This was the crucial factor in the development of the battle. Waterloo wounds cannon wounds apart had been in general single and simple: Within minutes, perhaps seconds, of fighting being joined, some of them would have fallen, their bodies lying at the feet of their comrades, further impeding the movement of individuals and thus offering an obstacle to the advance of the whole column.
The machine-gun was to be described by Major-General JFC Fuller as "concentrated essence of infantry", by which he meant his readers to grasp that its invention put into the hands of one man the firepower formerly wielded by forty. It was at the back of the columns, not the front, that the collapse began, and the men in the rear who ran before those in front.
The second generation of mass political parties, populist and anti-Marxist, like the German Nazis and the Italian Fascists, would actually adopt the structure and dress of armies.
The replacement of crowd armies by unclear professional armies was one of the most important, if complex, processes in European history Aside from a few moments of existential doubt in his opening essay, he writes authoritatively and with confidence. It was the receipt of wounds, not the infliction of death, which demonstrated an officer's courage; that demonstration was reinforced by his refusal to leave his post even when wounded, or by his insistence on returning as soon as his wounds had been dressed; and it was by a punctiliousness in obeying orders which made wounds or death inevitable that an officer's honour was consummated.
This is a book unusual in its research and intelligence, to be read by everyone--and not least our military leadership.
It is possible to miscalculate, of course, as did Rommel in the Crusader battle in Novemberand then the armoured thrust must withdraw if it is not to wither where it comes to rest. It is against this background that we must view the extraordinary enthusiasm to enlist which seized the male population of the British Isles in the autumn of and provided the army, in a little under six months, with nearly 2 million volunteer soldiers Keegan covers a great deal of ground in only pages.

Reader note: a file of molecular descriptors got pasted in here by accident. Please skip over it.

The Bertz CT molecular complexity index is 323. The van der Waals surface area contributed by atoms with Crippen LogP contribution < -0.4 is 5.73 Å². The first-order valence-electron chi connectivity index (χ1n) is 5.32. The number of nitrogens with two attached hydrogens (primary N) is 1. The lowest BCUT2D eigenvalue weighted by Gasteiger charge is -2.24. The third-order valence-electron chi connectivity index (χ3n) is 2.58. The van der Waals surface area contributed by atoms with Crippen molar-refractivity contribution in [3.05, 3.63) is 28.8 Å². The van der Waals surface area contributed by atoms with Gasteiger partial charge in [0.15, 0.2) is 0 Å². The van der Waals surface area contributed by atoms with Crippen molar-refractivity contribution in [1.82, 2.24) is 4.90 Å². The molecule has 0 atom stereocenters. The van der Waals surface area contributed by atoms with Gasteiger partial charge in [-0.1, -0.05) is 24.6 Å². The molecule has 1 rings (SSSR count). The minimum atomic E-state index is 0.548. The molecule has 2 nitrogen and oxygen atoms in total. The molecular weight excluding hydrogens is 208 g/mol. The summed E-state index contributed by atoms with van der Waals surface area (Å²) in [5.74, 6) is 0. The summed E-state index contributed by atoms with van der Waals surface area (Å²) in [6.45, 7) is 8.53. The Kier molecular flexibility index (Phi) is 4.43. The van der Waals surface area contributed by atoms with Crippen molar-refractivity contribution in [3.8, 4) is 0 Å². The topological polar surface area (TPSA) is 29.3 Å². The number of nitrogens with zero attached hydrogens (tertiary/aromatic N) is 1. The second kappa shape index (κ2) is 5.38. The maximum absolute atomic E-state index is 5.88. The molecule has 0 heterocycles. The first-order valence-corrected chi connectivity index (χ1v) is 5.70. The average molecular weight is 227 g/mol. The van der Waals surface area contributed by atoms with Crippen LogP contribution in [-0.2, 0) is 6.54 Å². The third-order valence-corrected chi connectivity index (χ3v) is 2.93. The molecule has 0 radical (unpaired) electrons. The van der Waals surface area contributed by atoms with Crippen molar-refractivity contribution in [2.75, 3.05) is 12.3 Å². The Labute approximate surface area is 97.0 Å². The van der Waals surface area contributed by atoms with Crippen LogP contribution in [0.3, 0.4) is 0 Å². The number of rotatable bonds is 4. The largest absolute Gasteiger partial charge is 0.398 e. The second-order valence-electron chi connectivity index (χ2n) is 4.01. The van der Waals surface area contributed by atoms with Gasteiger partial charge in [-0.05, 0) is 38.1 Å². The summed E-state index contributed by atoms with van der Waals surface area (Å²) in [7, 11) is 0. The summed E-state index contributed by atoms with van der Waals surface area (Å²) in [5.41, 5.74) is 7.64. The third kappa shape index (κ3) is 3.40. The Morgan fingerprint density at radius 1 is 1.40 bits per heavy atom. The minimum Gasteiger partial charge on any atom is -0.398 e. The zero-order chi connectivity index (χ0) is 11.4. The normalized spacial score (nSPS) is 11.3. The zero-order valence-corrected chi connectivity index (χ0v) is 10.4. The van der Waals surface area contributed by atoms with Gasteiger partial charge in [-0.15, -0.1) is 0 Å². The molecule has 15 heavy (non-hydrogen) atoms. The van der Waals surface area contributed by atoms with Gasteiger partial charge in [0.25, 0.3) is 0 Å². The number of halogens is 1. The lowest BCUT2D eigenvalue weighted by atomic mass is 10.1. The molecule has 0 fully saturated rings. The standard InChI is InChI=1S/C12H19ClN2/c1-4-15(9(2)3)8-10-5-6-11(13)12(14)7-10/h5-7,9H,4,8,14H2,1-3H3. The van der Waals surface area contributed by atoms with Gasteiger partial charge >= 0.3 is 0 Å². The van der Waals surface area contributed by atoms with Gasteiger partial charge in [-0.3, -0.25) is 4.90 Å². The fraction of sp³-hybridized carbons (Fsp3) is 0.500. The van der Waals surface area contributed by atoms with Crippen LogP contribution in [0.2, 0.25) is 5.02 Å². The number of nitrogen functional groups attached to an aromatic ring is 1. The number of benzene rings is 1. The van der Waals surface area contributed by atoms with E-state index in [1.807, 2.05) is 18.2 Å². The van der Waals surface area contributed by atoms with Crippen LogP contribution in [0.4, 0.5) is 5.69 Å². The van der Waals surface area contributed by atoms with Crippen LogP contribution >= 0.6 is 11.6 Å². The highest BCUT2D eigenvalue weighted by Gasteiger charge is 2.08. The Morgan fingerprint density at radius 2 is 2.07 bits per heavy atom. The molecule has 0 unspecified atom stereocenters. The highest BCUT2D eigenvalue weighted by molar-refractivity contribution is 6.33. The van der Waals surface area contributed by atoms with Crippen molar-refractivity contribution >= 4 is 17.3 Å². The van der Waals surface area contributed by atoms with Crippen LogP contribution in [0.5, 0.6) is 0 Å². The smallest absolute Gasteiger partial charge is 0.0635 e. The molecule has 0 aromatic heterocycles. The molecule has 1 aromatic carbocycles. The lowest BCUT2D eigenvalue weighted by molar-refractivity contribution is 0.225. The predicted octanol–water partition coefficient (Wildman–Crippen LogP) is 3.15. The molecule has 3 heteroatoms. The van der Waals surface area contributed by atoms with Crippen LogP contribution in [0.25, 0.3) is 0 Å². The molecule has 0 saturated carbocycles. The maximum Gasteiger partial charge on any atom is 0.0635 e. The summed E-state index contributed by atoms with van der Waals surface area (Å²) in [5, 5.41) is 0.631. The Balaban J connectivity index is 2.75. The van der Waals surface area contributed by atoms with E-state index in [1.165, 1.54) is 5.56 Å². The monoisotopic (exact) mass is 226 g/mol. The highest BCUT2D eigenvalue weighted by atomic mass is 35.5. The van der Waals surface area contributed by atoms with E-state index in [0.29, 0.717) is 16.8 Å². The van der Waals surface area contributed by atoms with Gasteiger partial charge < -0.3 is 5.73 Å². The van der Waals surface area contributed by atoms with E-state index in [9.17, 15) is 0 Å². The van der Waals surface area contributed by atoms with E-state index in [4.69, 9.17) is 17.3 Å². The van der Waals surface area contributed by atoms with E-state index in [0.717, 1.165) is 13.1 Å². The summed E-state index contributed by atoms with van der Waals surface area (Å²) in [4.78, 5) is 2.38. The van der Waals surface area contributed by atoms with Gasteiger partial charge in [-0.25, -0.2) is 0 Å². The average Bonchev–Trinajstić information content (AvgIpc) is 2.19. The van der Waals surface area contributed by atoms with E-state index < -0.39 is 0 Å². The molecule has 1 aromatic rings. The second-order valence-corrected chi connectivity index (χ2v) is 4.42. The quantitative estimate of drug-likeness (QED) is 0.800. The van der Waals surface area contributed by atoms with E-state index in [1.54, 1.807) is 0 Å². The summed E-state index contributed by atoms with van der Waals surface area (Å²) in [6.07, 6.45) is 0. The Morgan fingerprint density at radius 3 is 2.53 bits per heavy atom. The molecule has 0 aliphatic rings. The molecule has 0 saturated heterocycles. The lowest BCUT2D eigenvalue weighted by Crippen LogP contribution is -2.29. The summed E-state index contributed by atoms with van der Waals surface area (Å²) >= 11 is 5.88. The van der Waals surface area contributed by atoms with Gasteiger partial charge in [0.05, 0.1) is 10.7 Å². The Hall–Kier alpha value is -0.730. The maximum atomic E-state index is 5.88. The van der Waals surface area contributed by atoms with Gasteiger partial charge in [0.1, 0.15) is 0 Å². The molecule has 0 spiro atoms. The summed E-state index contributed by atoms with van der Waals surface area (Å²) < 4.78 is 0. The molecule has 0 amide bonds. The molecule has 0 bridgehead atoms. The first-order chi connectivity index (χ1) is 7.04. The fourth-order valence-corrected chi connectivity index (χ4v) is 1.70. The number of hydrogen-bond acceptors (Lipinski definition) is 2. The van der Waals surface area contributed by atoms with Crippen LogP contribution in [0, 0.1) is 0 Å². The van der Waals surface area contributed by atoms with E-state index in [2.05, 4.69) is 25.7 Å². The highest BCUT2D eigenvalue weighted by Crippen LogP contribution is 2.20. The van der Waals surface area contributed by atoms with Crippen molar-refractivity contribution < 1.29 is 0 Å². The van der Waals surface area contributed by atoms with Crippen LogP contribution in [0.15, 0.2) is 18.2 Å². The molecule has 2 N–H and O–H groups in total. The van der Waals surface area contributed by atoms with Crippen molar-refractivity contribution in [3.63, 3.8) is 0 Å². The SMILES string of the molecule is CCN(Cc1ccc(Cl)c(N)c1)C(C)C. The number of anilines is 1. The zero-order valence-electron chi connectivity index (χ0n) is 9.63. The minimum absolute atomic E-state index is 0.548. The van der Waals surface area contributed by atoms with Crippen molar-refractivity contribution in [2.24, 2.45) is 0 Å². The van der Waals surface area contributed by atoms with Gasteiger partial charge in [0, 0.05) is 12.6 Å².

Keegan suggests that operations on the Somme set some limit to what men could stand on the battlefield; his thesis--and he draws imaginatively from official histories, military records, soldiers' reminiscences, and the British literature of war to demonstrate it--is that when the gulf between social life and battlefield existence has become too gaping, the.
The Face of Battle is a non-fiction book on military history by the English military historian John Keegan. “The Face of Battleâ€ by John Keegan has become a classic in the thirty years since it was published.
The book is an attempt to examine three historical battles from the point if view of the participants: Agincourt, Waterloo, and The Somme The Face Of Battle Quotes.
― John Keegan, The Face Of Battle: A Study Of Agincourt, Waterloo And The Somme. 3 likes. Like “common soldier must fear his officer more than the enemy’: Frederick the Great)” ― John Keegan, The Face of Battle. 1 likes. The specific British victories Keegan examines are three, and take place over a period of years and a geographical range of miles: the battle of Agincourt, where Henry V fought by the side of his 6, archers and cavalrymen, each in sixty pounds of armor, man-to-man; Waterloo, where Wellington rode all day behind the cannons to stay.
The Face of Battle, Soldiers: A History of Men in Battle, The Mask of Command and other major works Sir John Desmond Patrick Keegan OBE FRSL (15 May – 2 August ) was an English military historian, lecturer, writer and journalist.The face of battle john keegan summary